• Computers – Basic proficiency helps with Internet searches, database management, email communication and office tasks
  • Mobile devices – Smartphones and other portable technology that can aid with communication and organization
  • Customer Relationship Management (CRM) data – Information on customers obtained from various sources — such as the company’s website, live chat, social media and email – used to learn more about customers and what they want
  • Presentations – Gatherings at which Sales Advisors talk with potential customers about the company’s offerings, perhaps by showing a PowerPoint or a live demonstration
  • Referrals – Information a current customer or other source gives about someone else who might be interested in the company’s products

 

Sales Advisor Education and Training

Sales Advisors typically have at least a high school education, though many also have completed some college courses or a degree. Employers look favorably upon previous work in sales positions or in customer service when evaluating applicants.

 

Sales Advisor Resources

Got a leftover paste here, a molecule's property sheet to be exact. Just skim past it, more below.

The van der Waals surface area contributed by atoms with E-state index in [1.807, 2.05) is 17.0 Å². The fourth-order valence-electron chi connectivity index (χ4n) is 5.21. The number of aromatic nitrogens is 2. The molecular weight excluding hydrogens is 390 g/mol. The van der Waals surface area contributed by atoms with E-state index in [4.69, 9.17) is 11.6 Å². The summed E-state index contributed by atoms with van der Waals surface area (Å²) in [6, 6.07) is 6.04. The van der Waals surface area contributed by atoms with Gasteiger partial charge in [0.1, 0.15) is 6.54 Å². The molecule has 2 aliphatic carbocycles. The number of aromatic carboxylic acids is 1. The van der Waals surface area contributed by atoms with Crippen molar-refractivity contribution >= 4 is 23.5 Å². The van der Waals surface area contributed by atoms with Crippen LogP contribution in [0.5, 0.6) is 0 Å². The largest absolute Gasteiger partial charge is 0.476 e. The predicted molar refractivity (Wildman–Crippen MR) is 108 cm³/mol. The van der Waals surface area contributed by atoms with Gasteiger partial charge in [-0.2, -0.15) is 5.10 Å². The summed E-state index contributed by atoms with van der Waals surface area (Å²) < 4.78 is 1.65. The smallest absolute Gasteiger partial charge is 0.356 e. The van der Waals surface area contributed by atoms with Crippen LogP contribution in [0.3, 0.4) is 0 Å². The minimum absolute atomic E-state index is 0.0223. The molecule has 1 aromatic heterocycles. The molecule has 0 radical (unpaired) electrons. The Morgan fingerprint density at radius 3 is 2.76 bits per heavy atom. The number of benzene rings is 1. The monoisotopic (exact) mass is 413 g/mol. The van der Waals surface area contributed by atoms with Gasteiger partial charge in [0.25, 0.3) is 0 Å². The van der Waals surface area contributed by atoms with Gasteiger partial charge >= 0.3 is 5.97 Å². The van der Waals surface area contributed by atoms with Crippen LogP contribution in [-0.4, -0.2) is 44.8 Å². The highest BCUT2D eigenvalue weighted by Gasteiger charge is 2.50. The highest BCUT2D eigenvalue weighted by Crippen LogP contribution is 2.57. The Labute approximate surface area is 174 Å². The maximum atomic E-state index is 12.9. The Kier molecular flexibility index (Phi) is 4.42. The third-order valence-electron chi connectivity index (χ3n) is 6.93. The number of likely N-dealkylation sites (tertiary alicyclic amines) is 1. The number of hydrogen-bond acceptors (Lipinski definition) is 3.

While we’ve provided a great overview here of what it takes to become a Sales Advisor, the Internet has additional resources that may be of help. A few you may wish to explore include:

National Association of Sales Professionals  – A community for professionals who want to grow their career, the NASP is for those who want to learn “the latest and greatest in influence.” The careers section of the site matches job seekers with opportunities and provides advice on how to create a standout resume.

The Sales Association – Join the 95,000+ members of this LinkedIn group to network with other sales and business development professionals worldwide. The association’s stated mission is “to provide members a powerful and strategic means to connect with one another at events and online, grow professionally and drive profits within their organizations.”

Sales Best Practices – Another popular LinkedIn Group (301,000+ members), this one serves as a place where both seasoned and new Sales Advisors can gain knowledge and increase effectiveness. Who couldn’t use some great advice about cold calls or closing strategies?

The Sales Survival Handbook: Cold Calls, Commissions and Caffeine Addiction –

The Real Truth about Life in Sales by Ken Kupchik – “Imagine a sales book written by Jerry Seinfeld and you’ll get a good idea of what this book is like,” says one reviewer. With a blend of humor and practicality, this guide captures the pressure-packed world of sales and provides eye-opening insight.

Your First Year in Sales: Making the Transition from Total Novice to Successful Professional by Tim Connor – Sales can be a career filled with opportunity, but it also can be trying. This book provides prospective Sales Advisors with advice on honing their skills, talent, motivation and expectations to build a rewarding career that includes work-life balance and success even during rough economic times.